Noodling with the Taijitu

Averages, Data Representation

On a lark I did some animation silliness today. The typical explanation for the taijitu, or the yin-yang symbol ( ☯ ), mentions how dark and light are intertwined, one leads to the other in a symbiotic wax-and-wane cycle, and one contains the seed of the other inside. Well, said I, I wonder what this wax-and-wane cycle would look like if the taijitu was rotating and you took the average grayscale value of the portion of the symbol passing at the zenith part. Who wouldn’t wonder that?

To make that more obvious, I’ve prepared this anigif, which contains three parts: a rotating taijitu, a cropping of the topmost sliver of the symbol from the centerpoint up (indicated by the red box in the first part), and the average grayscale value of that sliver:

Taijitu Joint000

So, basically, as the Wheel of Earth and Heaven rolls ponderously around, there are alternating times of lightness, darkness and shades in-between. I will leave you with a stand-alone gif of this interplay for your own amusement (caution: may not be synced with the above animation):

Taijitu Fill000

Nave Residency, Day 8

Data Representation, Graphic Geography, Random Processes, Residency, Scientific Exploration

Today started off, oddly enough, as something of a clean-up day. I moved the trash bags I’m using as floor protectors for the wet projects, I shifted a bunch of the loose cubes over to where the river production area was, I cleaned up the pixel dice construction site, and collected boxes in one area and trash in another. I have some of the flow-pattern ink drawings in process, but I didn’t get around to photographing them. Next time!

For a consolation prize, here are the rivers, mostly complete. The clamp on the Mississippi is joining the Ohio/Upper Mississippi/Missouri complex to the Lower Mississippi/Red/Canadian/Arkansas complex. The clamp on the Yangtze is to hold together a faulty glue joint, which broke at around the Wuhan area.

Three-Pixel-Rivers

I also put the Random Pixel Objects on display on a plinth, just to get them out of the way:

Random-Pixel-Obects-Display

Nave Residency, Day 7

Random Processes, Residency, Scientific Exploration

Interesting stuff today. I was hoping to have images of all three pixel rivers done, but the Mississippi is being difficult and I needed to re-glue several tributaries, this time using clamps. I should have been using clamps the entire time!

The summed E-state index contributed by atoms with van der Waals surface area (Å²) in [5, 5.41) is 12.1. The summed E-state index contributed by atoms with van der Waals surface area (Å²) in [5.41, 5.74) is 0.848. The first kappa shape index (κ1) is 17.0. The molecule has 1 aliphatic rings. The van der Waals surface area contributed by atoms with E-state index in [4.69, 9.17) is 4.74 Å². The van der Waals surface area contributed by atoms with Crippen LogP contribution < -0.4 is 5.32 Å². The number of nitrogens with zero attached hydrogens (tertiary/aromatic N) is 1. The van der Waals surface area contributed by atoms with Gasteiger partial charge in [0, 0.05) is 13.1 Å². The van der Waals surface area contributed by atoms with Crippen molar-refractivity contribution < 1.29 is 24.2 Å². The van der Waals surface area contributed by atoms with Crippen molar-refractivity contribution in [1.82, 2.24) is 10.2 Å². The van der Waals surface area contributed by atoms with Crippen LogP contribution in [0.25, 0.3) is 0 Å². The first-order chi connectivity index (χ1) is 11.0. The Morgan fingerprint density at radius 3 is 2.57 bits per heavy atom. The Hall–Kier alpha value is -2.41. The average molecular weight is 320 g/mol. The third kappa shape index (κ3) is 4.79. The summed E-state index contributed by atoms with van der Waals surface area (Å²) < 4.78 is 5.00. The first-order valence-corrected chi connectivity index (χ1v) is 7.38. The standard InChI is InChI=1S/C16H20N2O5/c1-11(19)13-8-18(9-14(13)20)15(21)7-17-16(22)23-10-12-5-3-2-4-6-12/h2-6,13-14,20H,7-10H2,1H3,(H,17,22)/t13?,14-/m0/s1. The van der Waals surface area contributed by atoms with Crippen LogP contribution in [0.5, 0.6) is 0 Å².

But anyway, other stuff still got done. I finished all nine of the Random Pixel Objects, which are all available for sale to interested parties! Here they are in a group shot:

9-Random-Pixel-Objects

Nave Residency, Day 4

Graphic Geography, Random Processes, Residency

There were some technical snafus, like the batteries for the camera I use for the random pixel grids conking out, so today I don’t have many images. However, I did finish painting the new sets of pixel dice, and sanded the edges of one set of 12:
Bunches-Of-Dice
Dozen-New-Dice

Vexilla: Serial Monoprints with Flag Imagery

Metashapes, Printmaking

I managed to do some organizing today, and while doing so finally signed and photographed some serial monoprint pieces I did at the Vermont Studio Center last March. These are called “Vexilla” (singular “Vexillum”), and are groups of twelve prints, starting in the upper right hand corner and going left to right to the bottom right corner. Monoprints are single-copy prints, but when you pull one print some of the ink remains on the plate, which then can be incorporated in the next print, as a “ghost”. In this way I built up several values of gray as the prints progressed, with more and more layers of ghosts adding to the image. Each new print has just two or three new elements added, usually a strip, circle or star. I’ve always been interested in heraldry, and this is a fun way to play around with the vocabulary. In fact, this started out as a lark one day, and I was surprised by the critical acclaim.

(Sorry about the differing margins around each member for these composites; I wanted to get them posted before I went to the Bow and Arrow.)

Vexillum 01

Vexillum 02

Vexillum 03

Vexillum 04

Vexillum 05

Vexillum 06

Random Tangents, Three Circles

Metashapes, Random Processes

…perhaps demonstrative of my thinking processes or something. Anyway, for these images I used a series of nine numbers culled from random.org to set the diameter and x-y coordinates of three circles in Illustrator. I then drew the segments and rays emanating from the circle centers and various tangential points on their circumferences. I then did a simple transparency fill to create a series of overlapping gray areas. Thus, this result:

I will probably attempt to produce actual graphite drawings on paper using these starting principles, combining process and hand at the same time.